Thursday, 31 October 2013

October 2013 Round-up

This month I have written blogs on TooMortal, Sylvie Guillem: Force of Nature and top pas de trois. The fourth installment of my ballet steps series looks at the plié.
Other writing:

A review of L.A. Dance Project on Bachtrack
A review of BRB's Sleeping Beauty on Bachtrack
A review of Rambert Dance Company's The Castaways on Bachtrack

A review of Cirque Eloize on Londonist
A review of Dracula on Londonist
A review of The Nutcracker on Ice on Londonist
A review of National Dance Company Wales on Londonist
A 2000 word exploration of circus, ballet and art (p.52) for Unpack the Arts
A  piece on the Royal Opera House's Chance to Dance (p.27) and a review of the National Youth Ballet (p.73) in Dancing Times, November issue (I'm also mentioned on the letters page on p.11)
And, of course, Dance UK's October e-news including an interview with Andre Portasio, founder of ArtStreamingTV
Marion Tait in Birmingham Royal Ballet's Sleeping Beauty
Photo: Roy Smiljanic

Sunday, 20 October 2013

Top Pas de Trois

To brighten up the wintery weather, I've chosen some of my favourite pas de trois videos.

Frederick Ashton's Monotones I is both frighteningly lime green and exquisitely beautiful. Here Emma Magiure, Akane Takada and Dawid Trzensmiech perform the incredibly musical trio:

This pas de trois from Swan Lake is where up and coming dancers are often cast, so it's a good place to look out for stars of the future. Here are the already 'up and came' Laura Morera, Yuhui Choe and Steven McRae performing:
This is a more unusual trio from Manon, which takes place after the title character has run away and slept with her lover. Following a passionate morning pas de deux, Manon is found by and dances with her brother, Lescaux, and a wealthy admirer, Monsieur GM,  performed below by Clairemarie Osta, Stéphane Bullion and Stéphane Phavorin:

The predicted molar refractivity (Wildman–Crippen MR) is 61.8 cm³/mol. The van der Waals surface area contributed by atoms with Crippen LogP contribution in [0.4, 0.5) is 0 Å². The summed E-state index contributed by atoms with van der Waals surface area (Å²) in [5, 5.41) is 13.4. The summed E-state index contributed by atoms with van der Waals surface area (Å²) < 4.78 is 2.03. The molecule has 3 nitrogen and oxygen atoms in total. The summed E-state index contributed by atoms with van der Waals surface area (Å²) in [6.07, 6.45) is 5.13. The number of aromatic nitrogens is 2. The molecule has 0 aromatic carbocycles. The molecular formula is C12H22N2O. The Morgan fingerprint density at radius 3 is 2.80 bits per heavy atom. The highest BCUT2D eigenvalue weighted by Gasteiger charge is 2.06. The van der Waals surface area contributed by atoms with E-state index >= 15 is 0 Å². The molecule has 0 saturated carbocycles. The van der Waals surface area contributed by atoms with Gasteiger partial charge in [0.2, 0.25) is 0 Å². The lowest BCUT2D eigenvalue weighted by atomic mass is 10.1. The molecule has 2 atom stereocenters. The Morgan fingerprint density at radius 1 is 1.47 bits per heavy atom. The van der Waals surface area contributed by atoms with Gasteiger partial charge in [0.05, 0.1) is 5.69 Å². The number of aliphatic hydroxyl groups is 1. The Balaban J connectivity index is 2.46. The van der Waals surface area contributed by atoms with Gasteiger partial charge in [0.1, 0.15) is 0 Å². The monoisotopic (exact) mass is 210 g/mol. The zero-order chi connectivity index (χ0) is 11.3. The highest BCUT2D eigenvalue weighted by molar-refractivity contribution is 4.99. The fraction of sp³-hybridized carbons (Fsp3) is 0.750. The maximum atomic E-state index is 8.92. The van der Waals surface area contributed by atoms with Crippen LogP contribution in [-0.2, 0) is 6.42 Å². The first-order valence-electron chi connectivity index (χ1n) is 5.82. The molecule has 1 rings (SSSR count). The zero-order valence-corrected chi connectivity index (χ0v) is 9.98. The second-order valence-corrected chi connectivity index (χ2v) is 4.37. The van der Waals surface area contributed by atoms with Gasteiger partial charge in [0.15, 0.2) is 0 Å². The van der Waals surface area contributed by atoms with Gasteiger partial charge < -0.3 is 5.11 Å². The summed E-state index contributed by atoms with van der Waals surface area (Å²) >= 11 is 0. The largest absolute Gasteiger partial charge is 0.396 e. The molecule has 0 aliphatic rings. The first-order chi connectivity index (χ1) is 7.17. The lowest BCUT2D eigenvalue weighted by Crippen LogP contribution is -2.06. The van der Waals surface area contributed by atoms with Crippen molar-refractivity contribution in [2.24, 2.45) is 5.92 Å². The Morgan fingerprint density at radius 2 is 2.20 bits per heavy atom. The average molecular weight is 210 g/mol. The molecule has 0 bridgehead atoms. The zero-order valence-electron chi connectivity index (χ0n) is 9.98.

This pas de trois is one of the Act III divertissements of Sleeping Beauty, danced here by Deirdre Chapman, Laura Morera and Valeri Hristov:
Finally, the Masks dance from Romeo and Juliet is a fabulous pas de trois for Romeo and his two friends, Benvolio and Mercutio. Here are Steven Heathcote, Adam Marchant and David McAllister of the Australian Ballet in John Cranko's version:

Saturday, 19 October 2013

Sylvie Guillem - Force of Nature

The Culture Show: Sylvie Guillem - Force of Nature - BBC2, 10pm, 9th October

Sylvie Guillem in Bye
Photo: Bill Cooper
This BBC Culture Show special explores one of the most famous international dancers of today, 48-year-old Sylvie Guillem. Renowned for her talent and especially her extreme flexibility, she was hand-picked by Rudolf Nureyev at the age of 19 to become the Paris Opera Ballet's youngest ever étoile.
Extremely outspoken, Guillem earned the nickname 'Mademoiselle Non' but she defends her artistic choices: "You have one life. If you spend it doing just what other people tell you to, it's not your life... I couldn't compromise. I never could do things that I didn't feel."
Guillem originally trained in gymnastics before discovering a love of dance. She took part in an exchange programme with the Paris Opera Ballet School and hated the training but loved performing onstage. "It triggered the rest. It was incredible. I knew something was there."
In 1989, she shocked the dance world by leaving Nureyev and Paris and joining the Royal Ballet in London. The company's director at the time, Anthony Dowell, describes: "I was thrilled that she was here but my suggestions were often met with a rather blunt 'non'." Nevertheless, Dowell was amazed by Guillem's physical capabilities. "With Sylvie, there were never any limitations... what you got onstage was worth it."
After a classical career with numerous international ballet companies, Guillem now continues dancing worldwide in more experimental contemporary dance works. "I am lucky to have a body that I don't have to force. I am strong enough and supple enough at the same time and haven't had a lot of injury. I feel good and I am 48. Maybe it's not normal, but I feel good."
She does, however, suffer with an intense fear of performing: "It's getting worse and worse. But once I am onstage, it's over... One day I was not afraid and I danced but I didn't have the pleasure. So I said, next time I'm not afraid, I won't go onstage."